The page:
Americans don’t have a stronghold on restaurant ratings anymore.
Typically, when I’m checking out a restaurant I’d like to eat at in Prague, I scan its yelp page (always in English) for the ratings. This has been more or less true for every country I’ve visited, despite the fact that the predominant language of the country isn’t English. Surely there are other ways to search for restaurants that are made by and for Czech people, and don’t rely on American apps.
Enter Scuk: a restaurant rating website, based not only on the opinions of loyal reviewers, but of Scuk official reviews as well. It started out as a Czech food blog in 2010, but gained enough of a following to get its Yelp-style project off the ground in 2014. Unlike its American predecessor, non-employee reviewers only can have their reviews posted if they review a number of different restaurants, to prove that they are not working for the restaurant to fraudulently boost ratings. Restaurants are only rated by Scuk official reviewers after the recommendation of the site’s users. However, even if the restaurant has not yet been reviewed by a user or official reviewer, Scuk will list the important information, such as price, cuisine, and address, so that you may go and see for yourself!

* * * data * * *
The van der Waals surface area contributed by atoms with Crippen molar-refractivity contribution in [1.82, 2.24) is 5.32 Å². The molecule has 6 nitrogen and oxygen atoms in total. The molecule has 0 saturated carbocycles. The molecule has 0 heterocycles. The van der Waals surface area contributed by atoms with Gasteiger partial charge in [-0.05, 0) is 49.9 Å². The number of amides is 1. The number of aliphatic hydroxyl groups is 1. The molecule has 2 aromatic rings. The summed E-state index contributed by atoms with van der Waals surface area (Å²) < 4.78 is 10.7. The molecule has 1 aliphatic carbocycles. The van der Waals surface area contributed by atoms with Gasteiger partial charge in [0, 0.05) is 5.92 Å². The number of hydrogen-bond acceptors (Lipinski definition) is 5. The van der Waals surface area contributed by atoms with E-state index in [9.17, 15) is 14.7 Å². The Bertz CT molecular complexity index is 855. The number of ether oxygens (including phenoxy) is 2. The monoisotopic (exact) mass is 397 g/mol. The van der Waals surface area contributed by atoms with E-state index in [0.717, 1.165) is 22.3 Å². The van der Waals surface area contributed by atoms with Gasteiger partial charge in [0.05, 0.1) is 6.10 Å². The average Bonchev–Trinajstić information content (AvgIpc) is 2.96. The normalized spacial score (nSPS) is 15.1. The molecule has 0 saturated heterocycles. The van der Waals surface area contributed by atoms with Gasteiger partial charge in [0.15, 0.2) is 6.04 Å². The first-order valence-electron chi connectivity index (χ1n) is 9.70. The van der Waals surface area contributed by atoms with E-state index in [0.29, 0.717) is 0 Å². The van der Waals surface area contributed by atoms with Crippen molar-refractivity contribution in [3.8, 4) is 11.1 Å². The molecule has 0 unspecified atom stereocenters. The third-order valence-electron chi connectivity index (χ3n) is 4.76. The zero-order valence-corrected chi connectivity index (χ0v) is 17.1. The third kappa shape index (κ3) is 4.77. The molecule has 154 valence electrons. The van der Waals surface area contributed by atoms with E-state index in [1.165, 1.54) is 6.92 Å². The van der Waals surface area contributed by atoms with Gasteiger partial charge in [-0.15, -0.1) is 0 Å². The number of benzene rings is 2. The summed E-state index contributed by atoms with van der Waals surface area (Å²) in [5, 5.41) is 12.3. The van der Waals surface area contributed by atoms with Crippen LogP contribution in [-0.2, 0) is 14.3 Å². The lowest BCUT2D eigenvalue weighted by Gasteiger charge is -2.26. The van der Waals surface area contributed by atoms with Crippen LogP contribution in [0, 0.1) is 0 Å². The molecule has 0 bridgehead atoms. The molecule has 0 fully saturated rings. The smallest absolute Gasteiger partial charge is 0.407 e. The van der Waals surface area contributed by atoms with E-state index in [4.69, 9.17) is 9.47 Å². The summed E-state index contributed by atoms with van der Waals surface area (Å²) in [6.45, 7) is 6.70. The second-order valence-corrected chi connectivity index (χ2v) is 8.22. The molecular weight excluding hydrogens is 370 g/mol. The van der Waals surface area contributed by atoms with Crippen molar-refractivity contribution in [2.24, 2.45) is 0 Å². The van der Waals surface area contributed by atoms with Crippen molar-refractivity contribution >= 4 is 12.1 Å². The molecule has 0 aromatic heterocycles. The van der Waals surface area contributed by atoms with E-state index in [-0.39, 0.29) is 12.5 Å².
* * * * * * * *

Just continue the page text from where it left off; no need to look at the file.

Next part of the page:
Muj šálek kávy’s Scuk page. Image screengrabbed from Scuk.cz.
On top of all that, the website is only in Czech (I managed to navigate the site using Google Translate). I like that this reviews site is more about the sincere interest in food and restaurants, rather than leaving a one off rating from a bad experience. Scuk is more about the culture and community around food, which seems to make it much like a social network. Part of this comes from the fact that it started out as a blog that connected with its readers. There are ample food blogs about Prague that are excellent (Taste of Prague, etc.), but Scuk is the only one I’ve come across that was exclusively posted in Czech. Taste of Prague, however, is run by two locals, that took the experience of an online social network on their blog and translated it into a real life business. They offer a food tour of Prague and a wine tour in Moravia, which for any foodie that does a little research, would be great, unexpected ways to tour the Czech Republic and learn about their culture.
Image screengrabbed from Taste of Prague.
However, it also seems that some of the food blogging here has transferred over to more mobile-based social media apps. The first English-language food blog for Prague, Czech Please, made an announcement on his blog in 2014 that he would be moving to Facebook and Twitter mainly to post about food. However, he still uses his blog to make larger posts, typically about where to find the best hamburger. Though Twitter still isn’t huge in the Czech Republic, Czech Please has 2,010 followers and posts regularly everyday, keeping users up to date on new developments in the food world. On Sunday there was a pop-up Dim Sum experience, and I wish I had followed him sooner to find out about it!
Rather than thinking food blogging is a Western trend, I’ve come to appreciate the food culture through these blogs and websites, which offer much more than just another tourist’s Yelp review. And trust me, you’ll be eating much better for it.
Featured image screengrabbed from Scuk.cz